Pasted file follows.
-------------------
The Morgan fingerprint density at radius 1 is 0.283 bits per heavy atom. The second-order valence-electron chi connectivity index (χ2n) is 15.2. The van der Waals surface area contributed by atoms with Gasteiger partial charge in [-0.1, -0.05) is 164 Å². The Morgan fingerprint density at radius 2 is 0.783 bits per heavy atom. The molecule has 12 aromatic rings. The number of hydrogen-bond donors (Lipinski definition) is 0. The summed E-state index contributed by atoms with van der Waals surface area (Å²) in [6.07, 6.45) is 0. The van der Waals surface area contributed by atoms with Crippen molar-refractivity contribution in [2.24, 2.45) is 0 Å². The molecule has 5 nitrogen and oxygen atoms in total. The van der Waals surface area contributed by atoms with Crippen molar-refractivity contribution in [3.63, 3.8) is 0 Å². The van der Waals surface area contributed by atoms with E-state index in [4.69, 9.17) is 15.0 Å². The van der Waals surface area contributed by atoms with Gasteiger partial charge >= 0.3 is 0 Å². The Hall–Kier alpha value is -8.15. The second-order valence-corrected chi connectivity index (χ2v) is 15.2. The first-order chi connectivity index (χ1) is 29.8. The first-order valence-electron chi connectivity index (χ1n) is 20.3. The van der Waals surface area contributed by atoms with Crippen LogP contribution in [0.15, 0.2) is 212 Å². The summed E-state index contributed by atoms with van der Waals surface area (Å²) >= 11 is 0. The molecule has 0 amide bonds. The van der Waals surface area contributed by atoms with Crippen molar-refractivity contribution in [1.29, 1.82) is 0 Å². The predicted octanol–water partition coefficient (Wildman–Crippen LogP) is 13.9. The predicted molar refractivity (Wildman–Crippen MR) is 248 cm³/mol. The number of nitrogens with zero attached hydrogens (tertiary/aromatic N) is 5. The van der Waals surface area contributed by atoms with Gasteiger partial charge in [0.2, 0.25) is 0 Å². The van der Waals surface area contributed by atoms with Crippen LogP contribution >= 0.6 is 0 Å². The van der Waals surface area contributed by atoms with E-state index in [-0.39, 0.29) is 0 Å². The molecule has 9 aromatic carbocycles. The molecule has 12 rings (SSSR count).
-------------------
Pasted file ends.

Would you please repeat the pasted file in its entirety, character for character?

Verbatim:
The Morgan fingerprint density at radius 1 is 0.283 bits per heavy atom. The second-order valence-electron chi connectivity index (χ2n) is 15.2. The van der Waals surface area contributed by atoms with Gasteiger partial charge in [-0.1, -0.05) is 164 Å². The Morgan fingerprint density at radius 2 is 0.783 bits per heavy atom. The molecule has 12 aromatic rings. The number of hydrogen-bond donors (Lipinski definition) is 0. The summed E-state index contributed by atoms with van der Waals surface area (Å²) in [6.07, 6.45) is 0. The van der Waals surface area contributed by atoms with Crippen molar-refractivity contribution in [2.24, 2.45) is 0 Å². The molecule has 5 nitrogen and oxygen atoms in total. The van der Waals surface area contributed by atoms with Crippen molar-refractivity contribution in [3.63, 3.8) is 0 Å². The van der Waals surface area contributed by atoms with E-state index in [4.69, 9.17) is 15.0 Å². The van der Waals surface area contributed by atoms with Gasteiger partial charge >= 0.3 is 0 Å². The Hall–Kier alpha value is -8.15. The second-order valence-corrected chi connectivity index (χ2v) is 15.2. The first-order chi connectivity index (χ1) is 29.8. The first-order valence-electron chi connectivity index (χ1n) is 20.3. The van der Waals surface area contributed by atoms with Crippen LogP contribution in [0.15, 0.2) is 212 Å². The summed E-state index contributed by atoms with van der Waals surface area (Å²) >= 11 is 0. The molecule has 0 amide bonds. The van der Waals surface area contributed by atoms with Crippen molar-refractivity contribution in [1.29, 1.82) is 0 Å². The predicted octanol–water partition coefficient (Wildman–Crippen LogP) is 13.9. The predicted molar refractivity (Wildman–Crippen MR) is 248 cm³/mol. The number of nitrogens with zero attached hydrogens (tertiary/aromatic N) is 5. The van der Waals surface area contributed by atoms with Gasteiger partial charge in [0.2, 0.25) is 0 Å². The van der Waals surface area contributed by atoms with Crippen LogP contribution >= 0.6 is 0 Å². The van der Waals surface area contributed by atoms with E-state index in [-0.39, 0.29) is 0 Å². The molecule has 9 aromatic carbocycles. The molecule has 12 rings (SSSR count).